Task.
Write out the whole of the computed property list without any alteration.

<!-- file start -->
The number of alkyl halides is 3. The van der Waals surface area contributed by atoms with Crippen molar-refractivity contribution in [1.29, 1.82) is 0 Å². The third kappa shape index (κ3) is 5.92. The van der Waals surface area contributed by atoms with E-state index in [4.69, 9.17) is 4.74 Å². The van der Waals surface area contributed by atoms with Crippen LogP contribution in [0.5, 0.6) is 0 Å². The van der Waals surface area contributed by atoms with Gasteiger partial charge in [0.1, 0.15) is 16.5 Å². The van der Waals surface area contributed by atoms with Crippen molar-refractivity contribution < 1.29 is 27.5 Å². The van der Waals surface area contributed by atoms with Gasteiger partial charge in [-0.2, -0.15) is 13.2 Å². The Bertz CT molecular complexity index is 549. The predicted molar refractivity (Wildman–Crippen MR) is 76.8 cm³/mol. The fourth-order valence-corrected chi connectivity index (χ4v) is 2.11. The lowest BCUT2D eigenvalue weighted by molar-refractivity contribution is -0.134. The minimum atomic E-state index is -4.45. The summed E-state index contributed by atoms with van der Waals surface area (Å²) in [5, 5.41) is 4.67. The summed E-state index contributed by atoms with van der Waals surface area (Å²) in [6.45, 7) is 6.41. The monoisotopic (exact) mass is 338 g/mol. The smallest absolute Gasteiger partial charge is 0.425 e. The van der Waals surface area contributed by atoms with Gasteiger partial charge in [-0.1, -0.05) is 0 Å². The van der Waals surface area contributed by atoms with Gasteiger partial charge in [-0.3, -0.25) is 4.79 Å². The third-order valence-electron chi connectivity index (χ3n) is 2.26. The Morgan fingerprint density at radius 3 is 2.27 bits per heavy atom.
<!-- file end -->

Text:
The number of alkyl halides is 3. The van der Waals surface area contributed by atoms with Crippen molar-refractivity contribution in [1.29, 1.82) is 0 Å². The third kappa shape index (κ3) is 5.92. The van der Waals surface area contributed by atoms with E-state index in [4.69, 9.17) is 4.74 Å². The van der Waals surface area contributed by atoms with Crippen LogP contribution in [0.5, 0.6) is 0 Å². The van der Waals surface area contributed by atoms with Gasteiger partial charge in [0.1, 0.15) is 16.5 Å². The van der Waals surface area contributed by atoms with Crippen molar-refractivity contribution < 1.29 is 27.5 Å². The van der Waals surface area contributed by atoms with Gasteiger partial charge in [-0.2, -0.15) is 13.2 Å². The Bertz CT molecular complexity index is 549. The predicted molar refractivity (Wildman–Crippen MR) is 76.8 cm³/mol. The fourth-order valence-corrected chi connectivity index (χ4v) is 2.11. The lowest BCUT2D eigenvalue weighted by molar-refractivity contribution is -0.134. The minimum atomic E-state index is -4.45. The summed E-state index contributed by atoms with van der Waals surface area (Å²) in [5, 5.41) is 4.67. The summed E-state index contributed by atoms with van der Waals surface area (Å²) in [6.45, 7) is 6.41. The monoisotopic (exact) mass is 338 g/mol. The smallest absolute Gasteiger partial charge is 0.425 e. The van der Waals surface area contributed by atoms with Gasteiger partial charge in [-0.1, -0.05) is 0 Å². The van der Waals surface area contributed by atoms with Gasteiger partial charge in [-0.3, -0.25) is 4.79 Å². The third-order valence-electron chi connectivity index (χ3n) is 2.26. The Morgan fingerprint density at radius 3 is 2.27 bits per heavy atom.